We regularly hear that SMEs are finding it difficult to get bank funding yet banks keep telling us they are keen to lend. So what’s going on? Are the banks being too tough or do small business owners just have unrealistic expectations?
Well in fact, both statements are true. There’s no doubt that banks are tough with their credit standards, although that’s not a bad thing. Clearly many SMEs are finding it hard to get bank support but at the same time there are plenty who are getting positive responses from their banks.
The key lies in understanding how keen your bank is to keep you as a customer. If they want you, they’ll do whatever they can to keep you but if you don’t tick enough of their boxes, you’re not going to get much love.
So here are the top 10 boxes that banks want to see ticked. See how you rate:
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|1. Have you made a profit in each of the last three years?|
|2. Do you have a business plan that includes a succession plan?|
|3. Is your industry considered to have a viable future?|
|4. Do you have a clear credit history?|
|5. Have you met all your obligations to the bank in the last three years?|
|6. Are you up to date with the Australian Tax Office?|
|7. Does your balance sheet show equity to total assets of at least 40%|
|8. Do your earnings before interest and depreciation cover your interest bill by more than two times?|
|9. If you have an overdraft, does it fluctuate between debit and credit?|
|10. Have you been with the same bank for at least three years?|
If you answered “yes” to all 10 questions your bank or any other bank will be keen to keep or win your business. You are in a strong negotiating position in the event you have a new requirement. Even if you have no new needs, you should still consider approaching the bank and asking the question: “Can you assure me we are getting the best possible deal reflecting our standing?”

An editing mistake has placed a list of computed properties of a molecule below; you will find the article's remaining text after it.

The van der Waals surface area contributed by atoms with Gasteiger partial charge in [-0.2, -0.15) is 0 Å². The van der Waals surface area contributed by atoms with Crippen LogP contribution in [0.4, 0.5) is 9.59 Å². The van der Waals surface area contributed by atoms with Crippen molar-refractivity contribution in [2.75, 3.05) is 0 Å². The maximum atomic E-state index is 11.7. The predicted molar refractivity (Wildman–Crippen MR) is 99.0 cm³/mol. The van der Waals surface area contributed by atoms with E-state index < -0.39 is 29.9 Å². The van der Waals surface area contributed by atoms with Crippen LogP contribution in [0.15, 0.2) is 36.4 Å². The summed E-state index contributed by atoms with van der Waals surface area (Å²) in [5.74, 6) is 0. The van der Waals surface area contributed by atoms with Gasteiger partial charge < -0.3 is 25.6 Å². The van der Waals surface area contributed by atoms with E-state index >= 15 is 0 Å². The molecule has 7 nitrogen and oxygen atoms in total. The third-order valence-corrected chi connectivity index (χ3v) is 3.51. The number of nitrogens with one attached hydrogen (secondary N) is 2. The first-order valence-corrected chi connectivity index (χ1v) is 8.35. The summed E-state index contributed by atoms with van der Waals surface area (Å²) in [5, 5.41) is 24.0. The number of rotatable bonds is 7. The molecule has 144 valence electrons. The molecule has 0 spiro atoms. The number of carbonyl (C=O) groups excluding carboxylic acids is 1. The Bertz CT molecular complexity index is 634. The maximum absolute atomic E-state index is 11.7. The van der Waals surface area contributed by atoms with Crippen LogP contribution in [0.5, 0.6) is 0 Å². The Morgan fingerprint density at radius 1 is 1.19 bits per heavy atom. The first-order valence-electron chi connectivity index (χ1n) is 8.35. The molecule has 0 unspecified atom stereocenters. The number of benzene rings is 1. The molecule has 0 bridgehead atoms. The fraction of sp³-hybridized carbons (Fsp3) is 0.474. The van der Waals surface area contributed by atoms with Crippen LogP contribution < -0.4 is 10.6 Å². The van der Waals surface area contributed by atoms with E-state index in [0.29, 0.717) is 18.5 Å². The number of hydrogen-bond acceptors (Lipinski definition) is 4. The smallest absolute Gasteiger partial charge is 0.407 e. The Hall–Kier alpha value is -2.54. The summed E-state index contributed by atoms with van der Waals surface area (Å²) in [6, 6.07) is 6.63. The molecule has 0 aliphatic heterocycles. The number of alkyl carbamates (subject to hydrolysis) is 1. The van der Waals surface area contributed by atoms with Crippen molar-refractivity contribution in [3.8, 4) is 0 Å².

If you answered “yes” to between five and nine questions you may or may not find banks supportive, so a more circumspect approach is required if you have a need for increased support or if your arrangements are shortly due to expire or be reviewed. If you have no immediate need, the natural tendency is to adopt a “if it ain’t broken, don’t fix it” approach. This is not recommended and you would be better off investing time and effort into turning your “no” responses into “yes” responses.
If you answered “yes” to fewer than five questions, you will find it challenging to gain or perhaps even maintain bank support. This is no time for confrontation or threatening to take your business elsewhere – the bank might just take you up on that offer. Rather you should focus your energies on improving the credit worthiness of your business.
A clearer understanding your attractiveness as a customer will enable you to better protect and enhance your interests when dealing with the bank. The adage of “knowledge is power” certainly holds true and is brilliantly encapsulated in this three-minute video.
Neil Slonim is the founder of theBankDoctor.org, a not-for-profit online source of free, independent banking advice for SMEs. Sign up for his free newsletter at http://thebankdoctor.org/.